Editor’s note: The following is a guest post by Ben Stein. Stein is a writer, actor, economist, and lawyer living in Beverly Hills and Malibu.
Like the distinguished public servant Dominique Strauss-Kahn, I am a friend to all women, even the ones who didn’t fully appreciate my American Spectator column on the scurrilous charges filed against the former IMF chief. I’d like to extend an olive branch to those misguided members of the fairer sex by sharing some advice on the proper way to go about getting raped if you expect public intellectuals to take your charges seriously.
Ladies, my humble thoughts:
1.) Ensure that your rapist has a criminal history.
Should you find yourself being raped by a man with a long history of sexual abuse, take a moment to perform a criminal background check. This can be done with most modern smartphones as long as your hands are free.
No criminal record? In all likelihood, his sexually violent past is mere gossip and he is not a threat. You are engaged in a consensual sex act. Carry on.
2.) Find out your rapist’s profession.
Is your rapist an economist? If so, you are not being raped. As I asked in my last column, “Can anyone tell me any economists who have been convicted of violent sex crimes? Can anyone tell me of any heads of nonprofit international economic entities who have ever been charged and convicted of violent sexual crimes?”
As an economist, I can personally attest to the fact that economists do not rape. In fact, if I were to slip on a ski mask and surprise you in the dark alley by my house that I happen to know is rarely patrolled by police, rest assured, you’d be completely safe in my gloved hands.
3.) Choose a tall, muscular rapist with a weapon. Read more
The size of her breasts, the shape of her backside, and of course, her name. These are some of the details Le Monde, the French “journal de référence,” and its subsidiary Le Post published about the woman who says IMF chief Dominique Strauss-Kahn groped her genitals and forced her to perform oral sex on him in a room at the Sofitel near Times Square.
France-Soir described the cut of her hotel maid uniform and how good she looks for a woman in her thirties, while France’s RMC radio reported that Strauss-Kahn’s attorneys were surprised by how “unattractive” she is.
And a bevy of friends and supporters rallied to the defense of Strauss-Kahn, a leading figure in the French Socialist Party, hoping to discredit his accuser lest she derail their plans for him to oust Sarkozy in the 2012 presidential elections.
A photo of the alleged victim is all over Twitter, and a Facebook profile in her supposed name was deleted shortly after links to it began to appear on blogs and social media sites. It’s unclear whether the Facebook profile was hers or a hoax account set up to smear her name. Today, another name and photo are circulating in the French media. It doesn’t matter if they get it right–the effect is the same. Just as they did to the accusers in the Julian Assange rape case, the “pro-woman” Left has launched a vicious campaign to terrorize and shame this woman into silence. Read more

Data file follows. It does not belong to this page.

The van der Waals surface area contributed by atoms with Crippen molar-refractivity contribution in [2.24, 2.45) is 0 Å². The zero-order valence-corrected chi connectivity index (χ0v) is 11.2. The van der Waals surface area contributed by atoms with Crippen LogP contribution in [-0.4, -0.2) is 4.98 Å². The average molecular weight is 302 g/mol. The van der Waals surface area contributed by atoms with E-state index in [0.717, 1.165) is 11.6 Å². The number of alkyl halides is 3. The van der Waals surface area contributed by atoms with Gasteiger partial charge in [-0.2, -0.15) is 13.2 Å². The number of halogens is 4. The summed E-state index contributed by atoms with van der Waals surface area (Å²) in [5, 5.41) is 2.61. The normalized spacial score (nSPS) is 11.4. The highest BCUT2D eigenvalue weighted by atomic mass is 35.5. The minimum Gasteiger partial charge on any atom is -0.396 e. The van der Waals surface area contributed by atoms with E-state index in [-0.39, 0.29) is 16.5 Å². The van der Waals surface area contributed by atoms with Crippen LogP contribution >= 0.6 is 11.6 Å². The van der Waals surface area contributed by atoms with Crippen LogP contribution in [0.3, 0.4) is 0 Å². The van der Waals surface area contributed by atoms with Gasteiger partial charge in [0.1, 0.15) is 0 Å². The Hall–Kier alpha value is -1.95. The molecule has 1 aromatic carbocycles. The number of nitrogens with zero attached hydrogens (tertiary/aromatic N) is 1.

Four Afghan women have achieved something that would have been unimaginable a decade ago: they are training alongside male recruits to become pilots in the Afghan Air Force. Amidst headlines about poverty, illiteracy, and breathtaking levels of violence against women, their accomplishments are beyond heartening.
Second Lt. Sourya Saleh hopes to serve as a role model for other Afghan women after completing her aviation training in the United States.
“We are very happy to be going to open these doors for the other women to come and join the military, to show them you can do this and make our country proud,” she said. “We want for all Afghan girls to know they can do anything.”
Another newly minted officer, Second Lt. Mary Sharifzada, told the Air Force Times that becoming a pilot has been her dream since she was a little girl:
“I want to show the people of Afghanistan that women are strong,” Sharifzada said. “We want to show the people of the world that the women of Afghanistan are strong and they can do anything they want.”
“They said I’m as brave as a man,” said Second Lt. Masooma Hussaini.
As brave as men, and according to Lt. Col. John Howard of the Thunder Lab training program, as capable as their male counterparts. But these women and future recruits may not get the chance to prove “they can do anything they want” if the United States selects Brazilian aircraft manufacturer Embraer to supply turboprop planes for the counterinsurgency effort in Afghanistan.
In the April 2011 issue of Smart Girl Nation, my friend Ashley Sewell explains how the Brazilian plane would bar skilled female pilots from flying Light Air Support (LAS) and light attack and armed reconnaissance (LAAR) missions:
The front-runners are the American-made Hawker Beechcraft AT-6 (a plane like the T-6 training aircraft that would accommodate 95% of women pilots) and the Brazilian-made Embraer EMB-314 (a plane that sticks to older standards thus eliminating the possibility of being flown by a woman).
Those older standards exclude more than 80 percent of women (and small men) from safely flying the planes that will be used to train and equip the Afghan Air Force.
There’s no question that operational performance and pilot safety should be the primary criteria in choosing between the Embraer and Hawker Beechcraft planes. But if the two aircraft perform comparably, can we afford to indulge the Commander-in-Chief‘s childish love affair with Brazil, forcing the struggling Afghan Air Force to sideline much needed talent?
That’s not the only reason the Hawker Beechcraft proposal is superior. Read more